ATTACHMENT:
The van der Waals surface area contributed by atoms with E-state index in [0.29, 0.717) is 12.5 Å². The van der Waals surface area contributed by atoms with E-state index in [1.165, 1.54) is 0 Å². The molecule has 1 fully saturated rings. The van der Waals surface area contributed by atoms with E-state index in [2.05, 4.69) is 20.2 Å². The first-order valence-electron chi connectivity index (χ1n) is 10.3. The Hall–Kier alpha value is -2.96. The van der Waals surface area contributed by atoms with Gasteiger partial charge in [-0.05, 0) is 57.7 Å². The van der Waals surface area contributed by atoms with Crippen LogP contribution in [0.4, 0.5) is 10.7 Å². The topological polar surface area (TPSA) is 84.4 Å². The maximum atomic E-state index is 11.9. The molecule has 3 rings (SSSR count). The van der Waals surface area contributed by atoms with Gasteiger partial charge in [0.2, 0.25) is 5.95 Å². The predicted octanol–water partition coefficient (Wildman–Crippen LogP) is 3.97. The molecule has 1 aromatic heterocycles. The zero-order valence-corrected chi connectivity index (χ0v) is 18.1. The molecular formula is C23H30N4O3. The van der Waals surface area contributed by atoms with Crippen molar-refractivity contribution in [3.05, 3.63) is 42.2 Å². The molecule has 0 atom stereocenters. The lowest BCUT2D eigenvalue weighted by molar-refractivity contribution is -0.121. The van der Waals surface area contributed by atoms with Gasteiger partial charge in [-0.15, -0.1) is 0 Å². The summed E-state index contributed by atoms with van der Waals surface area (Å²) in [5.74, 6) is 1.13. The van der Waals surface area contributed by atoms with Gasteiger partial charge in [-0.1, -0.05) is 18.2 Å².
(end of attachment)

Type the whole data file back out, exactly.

The van der Waals surface area contributed by atoms with E-state index in [0.29, 0.717) is 12.5 Å². The van der Waals surface area contributed by atoms with E-state index in [1.165, 1.54) is 0 Å². The molecule has 1 fully saturated rings. The van der Waals surface area contributed by atoms with E-state index in [2.05, 4.69) is 20.2 Å². The first-order valence-electron chi connectivity index (χ1n) is 10.3. The Hall–Kier alpha value is -2.96. The van der Waals surface area contributed by atoms with Gasteiger partial charge in [-0.05, 0) is 57.7 Å². The van der Waals surface area contributed by atoms with Crippen LogP contribution in [0.4, 0.5) is 10.7 Å². The topological polar surface area (TPSA) is 84.4 Å². The maximum atomic E-state index is 11.9. The molecule has 3 rings (SSSR count). The van der Waals surface area contributed by atoms with Gasteiger partial charge in [0.2, 0.25) is 5.95 Å². The predicted octanol–water partition coefficient (Wildman–Crippen LogP) is 3.97. The molecule has 1 aromatic heterocycles. The zero-order valence-corrected chi connectivity index (χ0v) is 18.1. The molecular formula is C23H30N4O3. The van der Waals surface area contributed by atoms with Crippen molar-refractivity contribution in [3.05, 3.63) is 42.2 Å². The molecule has 0 atom stereocenters. The lowest BCUT2D eigenvalue weighted by molar-refractivity contribution is -0.121. The van der Waals surface area contributed by atoms with Gasteiger partial charge in [-0.15, -0.1) is 0 Å². The summed E-state index contributed by atoms with van der Waals surface area (Å²) in [5.74, 6) is 1.13. The van der Waals surface area contributed by atoms with Gasteiger partial charge in [-0.1, -0.05) is 18.2 Å².